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Royal Genealogy

Philibert
Comte
de Gramont
(1621-1707)

Titles and Honours

Chevalier de Gramont[1]
Knight of the Orders of the King (France)[1]

Positions Held

Governor of La Rochelle[1]
Governor of Aunis[1]
Lieutenant general of Béarn[1]

Main Events

Philippe was destined for the church, and was educated at the college of Pau, in Béarn. He refused the ecclesiastical life, however, and joined the army of Prince Thomas of Savoy, then besieging Trino in Piedmont. He afterwards served under his elder half-brother, Antoine, marshal de Gramont, and the prince of Condé. In spite of his record in the army he never received any important commission either military or diplomatic, perhaps because of an incurable levity in his outlook. He was, however, made a governor of the Pays d'Aunis and lieutenant of Béarn. During the Commonwealth he visited England, and in 1662 he was exiled from Paris for paying court to Mademoiselle de la Motte Houdancourt, one of the king's mistresses. He went to London, where he found at the court of Charles II an atmosphere congenial to his talents for intrigue, gallantry and pleasure. He married in London, under pressure from her two brothers, Elizabeth Hamilton, the sister of his future biographer.[2]

In 1664, he was allowed to return to France. He revisited England in 1670 in connection with the sale of Dunkirk, and again in 1671 and 1676. In 1688, he was sent by Louis XIV to congratulate James II, on the birth of an heir. From all these small diplomatic missions he succeeded in obtaining considerable profits, being destitute of scruples whenever money was in question. At the age of seventy-five he had a dangerous illness, during which he became reconciled to the church. His penitence does not seem to have survived his recovery. He was eighty years old when he supplied his brother-in-law, Anthony Hamilton with the materials for his Mémoires. Hamilton said that they had been dictated to him, but there is no doubt that he was the real author. Philippe, though he had a reputation for wit, was no writer, and there is no reason to suppose that he was capable of producing a work which remains a masterpiece of style and of witty portraiture. When the Mémoires were finished, it is said that Philippe sold it for 1500 francs, and kept most of the money himself.[2]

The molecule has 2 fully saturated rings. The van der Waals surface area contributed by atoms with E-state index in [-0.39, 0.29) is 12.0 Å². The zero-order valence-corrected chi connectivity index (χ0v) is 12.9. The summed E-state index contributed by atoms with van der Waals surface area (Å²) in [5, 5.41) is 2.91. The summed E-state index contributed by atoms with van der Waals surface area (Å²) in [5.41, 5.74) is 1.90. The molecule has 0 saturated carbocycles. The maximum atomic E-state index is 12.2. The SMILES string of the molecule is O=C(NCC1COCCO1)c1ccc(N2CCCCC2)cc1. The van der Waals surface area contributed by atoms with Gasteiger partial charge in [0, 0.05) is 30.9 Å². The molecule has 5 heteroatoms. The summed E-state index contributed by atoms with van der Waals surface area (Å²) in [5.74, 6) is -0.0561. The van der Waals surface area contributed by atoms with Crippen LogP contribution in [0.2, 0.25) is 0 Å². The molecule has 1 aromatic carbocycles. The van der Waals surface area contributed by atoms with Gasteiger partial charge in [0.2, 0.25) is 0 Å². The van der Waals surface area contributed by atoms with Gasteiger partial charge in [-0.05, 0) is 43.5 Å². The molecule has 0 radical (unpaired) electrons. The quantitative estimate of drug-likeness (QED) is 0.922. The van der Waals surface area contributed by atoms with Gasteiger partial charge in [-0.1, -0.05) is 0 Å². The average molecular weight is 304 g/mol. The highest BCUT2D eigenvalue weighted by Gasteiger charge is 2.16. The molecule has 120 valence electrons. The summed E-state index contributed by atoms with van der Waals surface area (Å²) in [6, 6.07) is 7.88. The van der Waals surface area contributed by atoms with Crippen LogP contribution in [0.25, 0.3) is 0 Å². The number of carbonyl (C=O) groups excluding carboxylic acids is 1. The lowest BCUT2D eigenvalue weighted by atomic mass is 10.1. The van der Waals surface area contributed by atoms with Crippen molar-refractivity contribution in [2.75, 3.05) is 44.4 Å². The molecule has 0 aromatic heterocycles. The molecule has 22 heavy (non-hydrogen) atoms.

Philippe distinguished himself at the siege of Trino (1643); the battles of Fribourg (1644), Nordlingen (1645) and Lens (1648); the siege of Arras (1654); the conquest of the Franche-Comté (1668) and Holland (1672); the sieges of Maastricht (1673), Cambray (1677) and Namur (1678).[3]

Place of birth: Bidache?[2]
Place of marriage: London[2]

 

 


 
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Sources

1. A. de Gramont. Histoire et généalogie de la maison de Gramont. Paris: Schlesinger Frères, 1874.

2. Encyclopaedia Britannica: A Dictionary of Arts, Sciences, Literature and General Information, 11th edn, vol. 12. New York: Encyclopaedia Britannica Co., 1911.

3. La Chenaye-Desbois, de, et Badier. Dictionnaire de la noblesse, 3rd edn, vol. 9. Paris: Chez Schlesinger frères, Libraire, 1865.
 

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